Chain of Infection

Topics: Infection, Cytomegalovirus, Infectious disease Pages: 4 (802 words) Published: March 19, 2011
December 10, 2010

Chain of Infection

Link 1: The Organism (10 pts)

Scientific name: Infectious mononucleosis

Common name of disease: mono; also, the kissing disease

Characteristics: [bacteria/virus/parasite, toxins, anaerobe/aerobe, etc]

Mononucleosis is a lymphatic system disease, usually caused by the Epstein-Barr virus (EBV) (first cultured by Michael Epstein and Yvonne Barr). A similar condition is often caused by the cytomegalovirus (CMV), which is also a herpes virus. Both EBV and CMV have a tendency to become latent in host cells.

Incubation periods are often lengthy (4-8 weeks). Symptoms include extreme fatigue, sore throat, high fever, weight loss, and often pharyngeal inflammation. Symptoms usually persist for 2-3 weeks, occasionally even longer. Fatigue symptoms often persist even longer. Infections are often likely to be permanent, but is almost never fatal.

Some estimates place the incidence of infection as high as 90% of the worlds population. After the initial infection period, generally the virus causes no noticeable symptoms, although the age of the infected individual does seem to matter. During the teen years, more symptomatic disease results than does an infection occurring either before or after this time. A big factor in the virulence of this disease is its long incubation and latency periods.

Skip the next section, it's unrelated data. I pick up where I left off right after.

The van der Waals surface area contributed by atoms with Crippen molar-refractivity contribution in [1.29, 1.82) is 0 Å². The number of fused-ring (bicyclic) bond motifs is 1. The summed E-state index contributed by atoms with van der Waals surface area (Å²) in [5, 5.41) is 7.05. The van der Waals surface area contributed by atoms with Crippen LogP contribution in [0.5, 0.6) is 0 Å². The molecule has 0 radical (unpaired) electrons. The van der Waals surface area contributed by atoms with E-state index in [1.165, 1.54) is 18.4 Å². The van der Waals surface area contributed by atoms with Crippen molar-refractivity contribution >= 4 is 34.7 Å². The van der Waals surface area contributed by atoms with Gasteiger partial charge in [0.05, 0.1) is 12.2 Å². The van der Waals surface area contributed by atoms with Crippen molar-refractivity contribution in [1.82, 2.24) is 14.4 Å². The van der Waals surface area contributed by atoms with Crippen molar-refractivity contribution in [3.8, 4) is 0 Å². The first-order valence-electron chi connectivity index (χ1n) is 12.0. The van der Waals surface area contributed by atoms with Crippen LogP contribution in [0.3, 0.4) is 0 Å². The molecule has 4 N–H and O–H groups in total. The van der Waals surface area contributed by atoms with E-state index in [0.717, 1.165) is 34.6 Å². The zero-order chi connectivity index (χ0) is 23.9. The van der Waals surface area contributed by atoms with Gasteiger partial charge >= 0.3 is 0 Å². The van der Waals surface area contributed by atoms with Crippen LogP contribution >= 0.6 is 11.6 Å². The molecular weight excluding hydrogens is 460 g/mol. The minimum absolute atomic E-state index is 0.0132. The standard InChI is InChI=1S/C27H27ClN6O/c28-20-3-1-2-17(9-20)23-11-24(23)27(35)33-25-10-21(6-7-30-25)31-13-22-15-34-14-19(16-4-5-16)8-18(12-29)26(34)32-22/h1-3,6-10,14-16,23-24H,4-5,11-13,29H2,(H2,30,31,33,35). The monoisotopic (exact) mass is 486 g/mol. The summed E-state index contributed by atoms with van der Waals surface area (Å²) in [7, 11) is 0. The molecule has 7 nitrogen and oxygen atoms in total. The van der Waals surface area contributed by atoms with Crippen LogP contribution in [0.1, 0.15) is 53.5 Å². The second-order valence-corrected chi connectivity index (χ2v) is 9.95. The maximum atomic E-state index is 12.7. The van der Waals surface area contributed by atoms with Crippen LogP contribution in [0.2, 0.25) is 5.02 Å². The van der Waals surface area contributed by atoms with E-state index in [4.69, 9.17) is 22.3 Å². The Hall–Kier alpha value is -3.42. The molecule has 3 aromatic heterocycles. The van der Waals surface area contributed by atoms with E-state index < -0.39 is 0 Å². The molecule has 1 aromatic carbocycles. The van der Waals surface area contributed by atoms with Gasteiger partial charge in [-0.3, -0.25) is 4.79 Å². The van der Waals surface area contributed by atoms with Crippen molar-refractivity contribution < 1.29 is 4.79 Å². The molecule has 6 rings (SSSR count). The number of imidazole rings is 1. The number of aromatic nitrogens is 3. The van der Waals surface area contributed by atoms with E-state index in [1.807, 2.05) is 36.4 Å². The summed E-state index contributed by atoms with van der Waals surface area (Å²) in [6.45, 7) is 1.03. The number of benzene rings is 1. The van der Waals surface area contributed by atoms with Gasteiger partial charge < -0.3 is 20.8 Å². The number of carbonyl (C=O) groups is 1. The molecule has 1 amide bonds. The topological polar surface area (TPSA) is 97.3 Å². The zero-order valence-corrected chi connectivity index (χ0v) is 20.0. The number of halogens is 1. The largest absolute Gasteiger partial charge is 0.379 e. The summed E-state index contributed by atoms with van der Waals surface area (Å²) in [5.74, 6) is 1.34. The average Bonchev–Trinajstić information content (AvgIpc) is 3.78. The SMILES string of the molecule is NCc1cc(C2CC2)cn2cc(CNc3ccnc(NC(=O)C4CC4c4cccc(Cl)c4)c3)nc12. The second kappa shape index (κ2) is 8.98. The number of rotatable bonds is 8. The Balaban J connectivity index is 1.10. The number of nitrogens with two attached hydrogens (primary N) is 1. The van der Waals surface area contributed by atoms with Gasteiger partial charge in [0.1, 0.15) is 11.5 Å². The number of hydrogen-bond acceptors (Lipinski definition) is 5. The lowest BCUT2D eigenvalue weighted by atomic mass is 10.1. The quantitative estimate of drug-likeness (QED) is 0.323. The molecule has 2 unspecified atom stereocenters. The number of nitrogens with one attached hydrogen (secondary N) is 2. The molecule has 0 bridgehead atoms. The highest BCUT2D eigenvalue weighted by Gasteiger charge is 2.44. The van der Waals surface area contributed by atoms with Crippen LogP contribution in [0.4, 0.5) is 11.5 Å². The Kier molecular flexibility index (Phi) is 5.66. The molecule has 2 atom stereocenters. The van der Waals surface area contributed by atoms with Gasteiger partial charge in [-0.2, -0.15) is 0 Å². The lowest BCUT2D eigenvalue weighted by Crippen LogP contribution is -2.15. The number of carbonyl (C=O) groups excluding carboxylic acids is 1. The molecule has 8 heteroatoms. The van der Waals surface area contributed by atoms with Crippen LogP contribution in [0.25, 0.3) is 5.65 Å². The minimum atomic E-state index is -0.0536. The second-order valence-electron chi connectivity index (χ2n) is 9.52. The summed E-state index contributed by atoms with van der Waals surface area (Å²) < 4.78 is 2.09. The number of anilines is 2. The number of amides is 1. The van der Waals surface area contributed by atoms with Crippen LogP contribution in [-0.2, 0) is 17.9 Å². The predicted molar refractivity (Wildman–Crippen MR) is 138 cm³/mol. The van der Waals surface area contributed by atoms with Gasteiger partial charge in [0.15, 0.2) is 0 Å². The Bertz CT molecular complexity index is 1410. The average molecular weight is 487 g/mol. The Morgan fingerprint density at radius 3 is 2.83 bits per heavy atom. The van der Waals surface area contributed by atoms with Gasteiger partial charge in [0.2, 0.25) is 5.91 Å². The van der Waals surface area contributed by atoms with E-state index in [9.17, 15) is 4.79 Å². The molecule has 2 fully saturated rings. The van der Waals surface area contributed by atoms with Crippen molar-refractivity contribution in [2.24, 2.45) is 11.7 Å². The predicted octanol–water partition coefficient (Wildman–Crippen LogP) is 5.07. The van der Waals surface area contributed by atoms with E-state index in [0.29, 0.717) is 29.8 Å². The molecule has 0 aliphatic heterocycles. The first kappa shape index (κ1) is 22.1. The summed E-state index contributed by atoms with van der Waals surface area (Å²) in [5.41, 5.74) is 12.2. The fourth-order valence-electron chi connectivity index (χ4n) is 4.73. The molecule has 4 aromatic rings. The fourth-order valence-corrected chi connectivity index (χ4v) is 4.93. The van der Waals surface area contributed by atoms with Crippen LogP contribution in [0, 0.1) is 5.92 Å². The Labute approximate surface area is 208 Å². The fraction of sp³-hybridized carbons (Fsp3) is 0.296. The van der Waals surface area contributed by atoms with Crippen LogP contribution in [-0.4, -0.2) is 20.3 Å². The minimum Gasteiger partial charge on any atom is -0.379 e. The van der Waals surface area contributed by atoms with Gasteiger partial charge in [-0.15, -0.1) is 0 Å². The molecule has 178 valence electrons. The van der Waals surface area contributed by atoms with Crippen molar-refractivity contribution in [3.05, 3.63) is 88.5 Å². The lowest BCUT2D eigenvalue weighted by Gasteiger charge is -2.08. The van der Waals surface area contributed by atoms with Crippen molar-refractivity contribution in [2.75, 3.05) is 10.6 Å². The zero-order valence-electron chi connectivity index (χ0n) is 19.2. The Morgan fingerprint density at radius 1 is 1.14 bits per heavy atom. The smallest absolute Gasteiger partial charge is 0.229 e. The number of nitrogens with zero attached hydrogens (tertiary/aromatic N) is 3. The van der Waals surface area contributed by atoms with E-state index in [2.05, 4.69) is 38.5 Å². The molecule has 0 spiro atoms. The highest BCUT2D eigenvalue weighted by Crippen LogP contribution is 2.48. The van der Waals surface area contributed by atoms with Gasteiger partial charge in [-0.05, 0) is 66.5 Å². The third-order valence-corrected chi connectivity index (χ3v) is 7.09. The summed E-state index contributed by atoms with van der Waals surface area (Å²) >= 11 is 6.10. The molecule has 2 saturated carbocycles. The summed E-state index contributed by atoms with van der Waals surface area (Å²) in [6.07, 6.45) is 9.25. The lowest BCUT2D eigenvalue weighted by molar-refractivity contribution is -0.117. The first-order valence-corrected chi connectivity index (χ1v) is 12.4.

Link 2: Reservoir (10 pts)

[Fill in where it normally lives, or its normal host.]

Humans are the main hosts for mononucleosis. After symptoms have subsided, EBV cells may reside in the host’s throat and blood permanently. These people
are periodically able to spread the disease for the duration of their lives, often without exhibiting any symptoms of the ailment themselves. This, of course makes the transmission of the disease almost impossible to prevent.

Link 3: Portal of Exit (5 pts)...

References: National Center for Infectious Disease. CDC
Epstein-Barr Virus & Infectious Mononucleosis. Updated June 16,2006
Cowan, M.K. & Talaro, K.P. (2009) Microbiology A systems Approach (Second Edition) NY, NY
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